Shed fat fast—the healthy way
I need to lose 10 pounds fast. My 15-year high school reunion is coming up in two weeks, and I really want to look good. What can I do?
A: The much anticipated and dreaded high school reunion event. Personally, I say you don’t sweat the few extra pounds. But if you insist on the crash diet, I’m here to help.
As I’m sure you know, this type of rapid, short-term fat loss endeavor is not all that healthy and is definitely not something I recommend you do for extended periods or for short periods over and over again. It can really mess up your metabolism and is hard on your body. That said, let’s look at how to do it as healthfully and efficiently as possible.
If you follow my suggestions below you should be able to cut the 10 pounds in two weeks, while maintaining a decent metabolic rate, burning mainly fat and maintaining muscle tone. However, your energy levels will probably drop a bit during the diet and when you return to your normal eating routine you will put most of the weight back on fairly quickly. So be prepared for that. (Another reason why I don’t advocate crash diets.)
Calories: Consume 1,000 calories per day in four equal meals of 250 calories each. This will create a modified fasting state stimulating rapid fat utilization.
Macronutrient mix: Use a 60/20/20—protein/carbs/fat ratio. This translates to 150 grams of protein, 50 grams of carbs, and 22 grams of fat for your 1,000 calorie day. This ratio will promote the most rapid fat loss focusing on fat and sparing muscle.
Supplements: Use a quality pure protein powder with soy, casein and whey as your main protein source. Take a good multivitamin and mineral, an EFA blend, a good antioxidant and a non-stimulatory "fat burner" with coleus forskohlii, green tea and acetyl L-carnitine. These supplements will ensure proper protein intake, stimulate fat mobilization, keep hormones as balanced as possible, and help detoxify your system as fat is burned.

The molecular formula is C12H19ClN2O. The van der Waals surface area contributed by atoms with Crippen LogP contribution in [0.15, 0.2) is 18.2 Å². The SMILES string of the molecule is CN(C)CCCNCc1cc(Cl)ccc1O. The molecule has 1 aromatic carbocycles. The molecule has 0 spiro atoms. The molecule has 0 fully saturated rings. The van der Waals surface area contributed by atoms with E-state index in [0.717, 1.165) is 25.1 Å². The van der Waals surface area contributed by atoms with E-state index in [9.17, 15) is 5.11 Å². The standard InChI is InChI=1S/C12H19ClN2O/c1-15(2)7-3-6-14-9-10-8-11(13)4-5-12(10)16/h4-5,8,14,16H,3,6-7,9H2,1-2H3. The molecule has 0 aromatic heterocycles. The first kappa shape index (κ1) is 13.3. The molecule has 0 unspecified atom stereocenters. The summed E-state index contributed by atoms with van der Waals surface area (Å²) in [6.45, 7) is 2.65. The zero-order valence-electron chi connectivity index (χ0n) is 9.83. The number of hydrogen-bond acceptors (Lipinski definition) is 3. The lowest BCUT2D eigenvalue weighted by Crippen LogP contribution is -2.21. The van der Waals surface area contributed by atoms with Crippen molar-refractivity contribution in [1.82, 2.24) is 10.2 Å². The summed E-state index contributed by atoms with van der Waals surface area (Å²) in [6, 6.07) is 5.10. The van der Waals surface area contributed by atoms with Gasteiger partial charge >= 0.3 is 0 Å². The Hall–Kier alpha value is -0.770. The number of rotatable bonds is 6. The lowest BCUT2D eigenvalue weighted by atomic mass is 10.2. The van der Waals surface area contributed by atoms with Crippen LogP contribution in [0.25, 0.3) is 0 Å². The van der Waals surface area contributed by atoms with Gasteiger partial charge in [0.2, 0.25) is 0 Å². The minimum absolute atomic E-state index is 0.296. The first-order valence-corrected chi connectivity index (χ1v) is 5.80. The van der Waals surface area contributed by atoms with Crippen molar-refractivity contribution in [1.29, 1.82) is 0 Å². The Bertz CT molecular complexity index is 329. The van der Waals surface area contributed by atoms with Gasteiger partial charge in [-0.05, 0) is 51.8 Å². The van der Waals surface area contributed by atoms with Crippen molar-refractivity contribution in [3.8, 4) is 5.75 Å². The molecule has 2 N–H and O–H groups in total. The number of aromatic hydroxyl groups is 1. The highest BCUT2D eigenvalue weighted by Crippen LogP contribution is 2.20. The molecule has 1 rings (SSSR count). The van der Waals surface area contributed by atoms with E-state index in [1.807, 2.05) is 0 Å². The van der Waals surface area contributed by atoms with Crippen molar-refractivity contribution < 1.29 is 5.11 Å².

Water: Drink at least 1 gallon of cold water per day to clear toxins from the body, help with hunger, and actually burn calories from the action of warming the cold water in your system. Also, because much of this short-term fat loss will be water loss you are more prone to dehydration. Consistent water intake is key.
Fiber: to eat all of your carbs as whole low-glycemic fruits and veggies. Including apples, cherries, fresh peaches, fresh pears, broccoli, carrots, spinach, cauliflower, etc. This will keep things "moving" properly and help fight hunger.
Note: Make sure to include some form of light resistance training in your two-week test diet. It will go a long way toward sparing muscle and focusing your fat loss on fat stores.
Improve varicose veins in four weeks
Q: Lately I have noticed little blue "spider veins" appearing on my lower legs. Are there any foods I can eat or supplements I can take to help make them go away?
A: Don’t panic. You are not destined to wear knee-high support stockings. We can fix this … or at the very least keep it from progressing further.
You see, varicose veins are not a disease per se. They are usually the result of lifestyle considerations. They develop due to an increase in venous blood pressure in the legs over an extended period of time. This can be a result of various things, including a job that has you standing for hours at a time, a low-fiber diet causing you to strain excessively on the porcelain reading throne, or even pregnancy. They all tend to increase the pressure in and strain on your veins. This strain weakens the vascular wall structure over time causing them to expand and become "leaky." Voila … varicose veins.
There are two main approaches to natural treatment. First are the physical measures that can be taken to decrease the pressure. These measures will be dependent upon your particular situation—what it is that is creating the pressure in the first place. If you believe you do strain unnecessarily on the throne, then adding some good natural fiber sources to your diet and making sure to drink plenty of water will go a long way toward alleviating that. If you have a job that requires you to stand for long periods, try to move about as much as possible instead of standing still. Even do "toe raises" as you stand. The action of your leg muscles from the movement will help pump blood up your legs, avoiding pooling and pressure problems.